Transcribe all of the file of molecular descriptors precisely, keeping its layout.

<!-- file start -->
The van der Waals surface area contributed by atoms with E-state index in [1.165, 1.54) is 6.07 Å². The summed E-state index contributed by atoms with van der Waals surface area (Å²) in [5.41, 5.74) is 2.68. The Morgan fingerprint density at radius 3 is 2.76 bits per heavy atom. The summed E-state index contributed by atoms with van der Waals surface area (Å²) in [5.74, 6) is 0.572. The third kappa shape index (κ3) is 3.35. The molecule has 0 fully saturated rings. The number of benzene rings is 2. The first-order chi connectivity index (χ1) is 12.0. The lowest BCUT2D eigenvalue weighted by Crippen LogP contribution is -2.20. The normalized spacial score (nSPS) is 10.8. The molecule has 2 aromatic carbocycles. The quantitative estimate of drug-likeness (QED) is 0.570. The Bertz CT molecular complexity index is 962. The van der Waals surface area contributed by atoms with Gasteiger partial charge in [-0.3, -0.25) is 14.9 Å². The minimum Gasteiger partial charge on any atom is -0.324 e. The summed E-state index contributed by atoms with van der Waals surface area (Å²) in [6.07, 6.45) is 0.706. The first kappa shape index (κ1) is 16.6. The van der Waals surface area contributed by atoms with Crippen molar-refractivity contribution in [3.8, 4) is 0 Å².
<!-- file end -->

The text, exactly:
The van der Waals surface area contributed by atoms with E-state index in [1.165, 1.54) is 6.07 Å². The summed E-state index contributed by atoms with van der Waals surface area (Å²) in [5.41, 5.74) is 2.68. The Morgan fingerprint density at radius 3 is 2.76 bits per heavy atom. The summed E-state index contributed by atoms with van der Waals surface area (Å²) in [5.74, 6) is 0.572. The third kappa shape index (κ3) is 3.35. The molecule has 0 fully saturated rings. The number of benzene rings is 2. The first-order chi connectivity index (χ1) is 12.0. The lowest BCUT2D eigenvalue weighted by Crippen LogP contribution is -2.20. The normalized spacial score (nSPS) is 10.8. The molecule has 2 aromatic carbocycles. The quantitative estimate of drug-likeness (QED) is 0.570. The Bertz CT molecular complexity index is 962. The van der Waals surface area contributed by atoms with Gasteiger partial charge in [-0.3, -0.25) is 14.9 Å². The minimum Gasteiger partial charge on any atom is -0.324 e. The summed E-state index contributed by atoms with van der Waals surface area (Å²) in [6.07, 6.45) is 0.706. The first kappa shape index (κ1) is 16.6. The van der Waals surface area contributed by atoms with Crippen molar-refractivity contribution in [3.8, 4) is 0 Å².